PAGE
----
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Expanding Direct Memory Access Capabilities to All Input/Output Devices

IP.com Disclosure Number: IPCOM000043372D
Original Publication Date: 1984-Aug-01
Included in the Prior Art Database: 2005-Feb-04
Document File: 1 page(s) / 12K

Publishing Venue

IBM

Related People

Doster, WA: AUTHOR [+3]

Abstract

A technique is described whereby Direct-Memory Access (DMA) capabilities in data processing systems may be expanded to include any Input/ Output (I/O) device which normally relies on Central Processing Unit (CPU) action to initiate and direct the I/O operations. In order to provide DMA capabilities to I/O attachments, a flag would be provided to indicate the state of the system memory. The flag indication would reside in either a dedicated memory location or in hardware in the DMA controller. The I/O attachment controls are adapted to test and selectively modify the indication, as required. When so adapted, an attachment controller finding the DMA flag in a not-busy condition could set it to a busy condition and initiate its own access. This may be done without processor intervention.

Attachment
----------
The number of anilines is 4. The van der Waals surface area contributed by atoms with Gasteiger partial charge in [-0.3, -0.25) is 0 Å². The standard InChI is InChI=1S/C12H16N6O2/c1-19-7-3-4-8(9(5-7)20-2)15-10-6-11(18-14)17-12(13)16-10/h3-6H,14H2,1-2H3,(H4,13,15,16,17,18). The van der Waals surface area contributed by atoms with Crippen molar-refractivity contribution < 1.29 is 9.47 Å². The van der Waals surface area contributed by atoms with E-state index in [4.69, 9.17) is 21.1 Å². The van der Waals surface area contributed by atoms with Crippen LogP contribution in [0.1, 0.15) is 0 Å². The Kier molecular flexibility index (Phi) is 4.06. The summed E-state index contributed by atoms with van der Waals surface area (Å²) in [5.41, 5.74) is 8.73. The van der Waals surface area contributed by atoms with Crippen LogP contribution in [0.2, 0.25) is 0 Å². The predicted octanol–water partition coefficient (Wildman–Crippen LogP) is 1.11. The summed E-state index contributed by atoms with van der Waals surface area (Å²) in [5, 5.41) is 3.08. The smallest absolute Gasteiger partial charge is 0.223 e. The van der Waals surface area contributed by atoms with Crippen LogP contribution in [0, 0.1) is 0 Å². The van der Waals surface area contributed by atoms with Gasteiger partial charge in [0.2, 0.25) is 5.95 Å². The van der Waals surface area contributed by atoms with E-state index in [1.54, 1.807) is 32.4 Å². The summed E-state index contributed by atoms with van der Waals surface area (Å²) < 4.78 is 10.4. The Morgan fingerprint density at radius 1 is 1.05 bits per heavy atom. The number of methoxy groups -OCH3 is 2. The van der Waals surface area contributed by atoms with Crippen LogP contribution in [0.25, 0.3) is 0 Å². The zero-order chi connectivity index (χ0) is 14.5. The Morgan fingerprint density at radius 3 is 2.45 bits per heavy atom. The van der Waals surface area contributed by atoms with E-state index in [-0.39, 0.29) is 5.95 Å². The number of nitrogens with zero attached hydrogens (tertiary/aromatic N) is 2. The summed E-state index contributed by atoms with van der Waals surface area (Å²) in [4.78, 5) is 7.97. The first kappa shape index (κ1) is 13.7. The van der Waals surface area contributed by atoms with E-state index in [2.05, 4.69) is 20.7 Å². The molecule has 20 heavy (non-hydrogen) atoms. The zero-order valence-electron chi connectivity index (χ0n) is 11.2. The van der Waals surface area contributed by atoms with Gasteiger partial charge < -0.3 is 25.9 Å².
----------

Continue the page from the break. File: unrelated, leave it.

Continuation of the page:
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Expanding Direct Memory Access Capabilities to All Input/Output Devices

A technique is described whereby Direct-Memory Access (DMA) capabilities in data processing systems may be expanded to include any Input/ Output (I/O) device which normally relies on Central Processing Unit (CPU) action to initiate and direct the I/O operations. In order to provide DMA capabilities to I/O attachments, a flag would be provided to indicate the state of the system memory. The flag indication would reside in either a dedicated memory location or in hardware in the DMA controller. The I/O attachment controls are adapted to test and selectively modify the indication, as required. When so adapted, an attachment controller finding the DMA flag in a not-busy condition could set it to a busy condition and initiate its own access. This may be done without processor intervention. If, however, the flag is found in a busy condition, the controller would exercise one of the following access options: 1. Retest the flag after a predetermined timeout, and

then use DMA access, if available. 2. Invoke conventional I/O, e.g., interrupt CPU for conventional I/O initiation. 3. Mix the first two options. Start the conventional I/O initiation but continue to test the flag status;

then use whichever method first becomes available. The use of this feature maximizes data throughput to any I/O device attachment capable of using DMA or programmed I/O, particularly in applications requiring shared direct-m...